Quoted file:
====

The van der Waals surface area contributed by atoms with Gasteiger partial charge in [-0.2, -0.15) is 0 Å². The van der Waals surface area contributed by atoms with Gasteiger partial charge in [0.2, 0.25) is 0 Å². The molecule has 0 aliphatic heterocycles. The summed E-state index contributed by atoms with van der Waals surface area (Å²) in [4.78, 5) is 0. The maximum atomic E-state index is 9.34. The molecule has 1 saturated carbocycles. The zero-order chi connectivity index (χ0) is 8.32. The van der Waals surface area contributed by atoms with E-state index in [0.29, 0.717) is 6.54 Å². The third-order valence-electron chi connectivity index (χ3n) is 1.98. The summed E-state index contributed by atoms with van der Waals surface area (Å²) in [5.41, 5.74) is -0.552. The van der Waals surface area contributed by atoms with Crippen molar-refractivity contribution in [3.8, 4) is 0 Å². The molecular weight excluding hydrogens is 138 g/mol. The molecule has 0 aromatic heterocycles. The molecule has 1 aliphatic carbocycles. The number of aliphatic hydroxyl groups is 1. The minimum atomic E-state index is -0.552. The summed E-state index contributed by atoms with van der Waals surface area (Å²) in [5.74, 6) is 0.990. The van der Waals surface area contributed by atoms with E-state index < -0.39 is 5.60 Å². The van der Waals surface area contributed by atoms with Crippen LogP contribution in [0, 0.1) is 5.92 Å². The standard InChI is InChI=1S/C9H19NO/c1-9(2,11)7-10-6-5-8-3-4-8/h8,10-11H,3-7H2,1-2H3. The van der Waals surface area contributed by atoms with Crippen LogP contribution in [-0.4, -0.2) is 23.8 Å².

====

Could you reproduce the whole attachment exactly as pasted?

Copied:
The van der Waals surface area contributed by atoms with Gasteiger partial charge in [-0.2, -0.15) is 0 Å². The van der Waals surface area contributed by atoms with Gasteiger partial charge in [0.2, 0.25) is 0 Å². The molecule has 0 aliphatic heterocycles. The summed E-state index contributed by atoms with van der Waals surface area (Å²) in [4.78, 5) is 0. The maximum atomic E-state index is 9.34. The molecule has 1 saturated carbocycles. The zero-order chi connectivity index (χ0) is 8.32. The van der Waals surface area contributed by atoms with E-state index in [0.29, 0.717) is 6.54 Å². The third-order valence-electron chi connectivity index (χ3n) is 1.98. The summed E-state index contributed by atoms with van der Waals surface area (Å²) in [5.41, 5.74) is -0.552. The van der Waals surface area contributed by atoms with Crippen molar-refractivity contribution in [3.8, 4) is 0 Å². The molecular weight excluding hydrogens is 138 g/mol. The molecule has 0 aromatic heterocycles. The molecule has 1 aliphatic carbocycles. The number of aliphatic hydroxyl groups is 1. The minimum atomic E-state index is -0.552. The summed E-state index contributed by atoms with van der Waals surface area (Å²) in [5.74, 6) is 0.990. The van der Waals surface area contributed by atoms with E-state index < -0.39 is 5.60 Å². The van der Waals surface area contributed by atoms with Crippen LogP contribution in [0, 0.1) is 5.92 Å². The standard InChI is InChI=1S/C9H19NO/c1-9(2,11)7-10-6-5-8-3-4-8/h8,10-11H,3-7H2,1-2H3. The van der Waals surface area contributed by atoms with Crippen LogP contribution in [-0.4, -0.2) is 23.8 Å².